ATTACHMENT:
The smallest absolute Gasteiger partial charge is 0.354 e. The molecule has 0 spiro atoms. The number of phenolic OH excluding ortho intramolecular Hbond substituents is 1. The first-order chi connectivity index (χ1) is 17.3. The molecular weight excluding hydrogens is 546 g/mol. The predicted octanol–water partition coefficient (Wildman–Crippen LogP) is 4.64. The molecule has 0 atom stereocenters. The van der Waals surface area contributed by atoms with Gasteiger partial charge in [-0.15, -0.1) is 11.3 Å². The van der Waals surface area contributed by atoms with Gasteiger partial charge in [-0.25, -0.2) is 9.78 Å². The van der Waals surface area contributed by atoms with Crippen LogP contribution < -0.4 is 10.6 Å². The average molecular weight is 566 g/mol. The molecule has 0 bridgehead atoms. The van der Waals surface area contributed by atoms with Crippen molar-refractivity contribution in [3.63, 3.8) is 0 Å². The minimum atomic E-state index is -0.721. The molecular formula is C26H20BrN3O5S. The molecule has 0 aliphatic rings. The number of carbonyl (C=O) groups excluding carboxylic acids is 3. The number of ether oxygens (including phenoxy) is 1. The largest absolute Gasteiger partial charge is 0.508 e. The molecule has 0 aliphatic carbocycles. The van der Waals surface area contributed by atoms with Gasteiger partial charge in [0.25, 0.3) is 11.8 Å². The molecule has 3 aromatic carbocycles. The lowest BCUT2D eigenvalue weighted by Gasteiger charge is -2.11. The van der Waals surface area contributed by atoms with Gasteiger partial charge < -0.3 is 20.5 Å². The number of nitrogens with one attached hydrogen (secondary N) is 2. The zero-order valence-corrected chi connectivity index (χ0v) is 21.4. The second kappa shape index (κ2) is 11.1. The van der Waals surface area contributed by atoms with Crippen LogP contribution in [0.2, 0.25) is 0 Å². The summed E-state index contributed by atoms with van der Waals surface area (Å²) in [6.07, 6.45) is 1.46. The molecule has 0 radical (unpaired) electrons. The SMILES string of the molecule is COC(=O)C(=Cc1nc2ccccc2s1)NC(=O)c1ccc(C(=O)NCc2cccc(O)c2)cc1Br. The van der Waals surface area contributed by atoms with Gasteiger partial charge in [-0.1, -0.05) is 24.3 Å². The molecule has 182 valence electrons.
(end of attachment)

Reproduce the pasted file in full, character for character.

The smallest absolute Gasteiger partial charge is 0.354 e. The molecule has 0 spiro atoms. The number of phenolic OH excluding ortho intramolecular Hbond substituents is 1. The first-order chi connectivity index (χ1) is 17.3. The molecular weight excluding hydrogens is 546 g/mol. The predicted octanol–water partition coefficient (Wildman–Crippen LogP) is 4.64. The molecule has 0 atom stereocenters. The van der Waals surface area contributed by atoms with Gasteiger partial charge in [-0.15, -0.1) is 11.3 Å². The van der Waals surface area contributed by atoms with Gasteiger partial charge in [-0.25, -0.2) is 9.78 Å². The van der Waals surface area contributed by atoms with Crippen LogP contribution < -0.4 is 10.6 Å². The average molecular weight is 566 g/mol. The molecule has 0 bridgehead atoms. The van der Waals surface area contributed by atoms with Crippen molar-refractivity contribution in [3.63, 3.8) is 0 Å². The minimum atomic E-state index is -0.721. The molecular formula is C26H20BrN3O5S. The molecule has 0 aliphatic rings. The number of carbonyl (C=O) groups excluding carboxylic acids is 3. The number of ether oxygens (including phenoxy) is 1. The largest absolute Gasteiger partial charge is 0.508 e. The molecule has 0 aliphatic carbocycles. The van der Waals surface area contributed by atoms with Gasteiger partial charge in [0.25, 0.3) is 11.8 Å². The molecule has 3 aromatic carbocycles. The lowest BCUT2D eigenvalue weighted by Gasteiger charge is -2.11. The van der Waals surface area contributed by atoms with Gasteiger partial charge < -0.3 is 20.5 Å². The number of nitrogens with one attached hydrogen (secondary N) is 2. The zero-order valence-corrected chi connectivity index (χ0v) is 21.4. The second kappa shape index (κ2) is 11.1. The van der Waals surface area contributed by atoms with Crippen LogP contribution in [0.2, 0.25) is 0 Å². The summed E-state index contributed by atoms with van der Waals surface area (Å²) in [6.07, 6.45) is 1.46. The molecule has 0 radical (unpaired) electrons. The SMILES string of the molecule is COC(=O)C(=Cc1nc2ccccc2s1)NC(=O)c1ccc(C(=O)NCc2cccc(O)c2)cc1Br. The van der Waals surface area contributed by atoms with Gasteiger partial charge in [-0.1, -0.05) is 24.3 Å². The molecule has 182 valence electrons.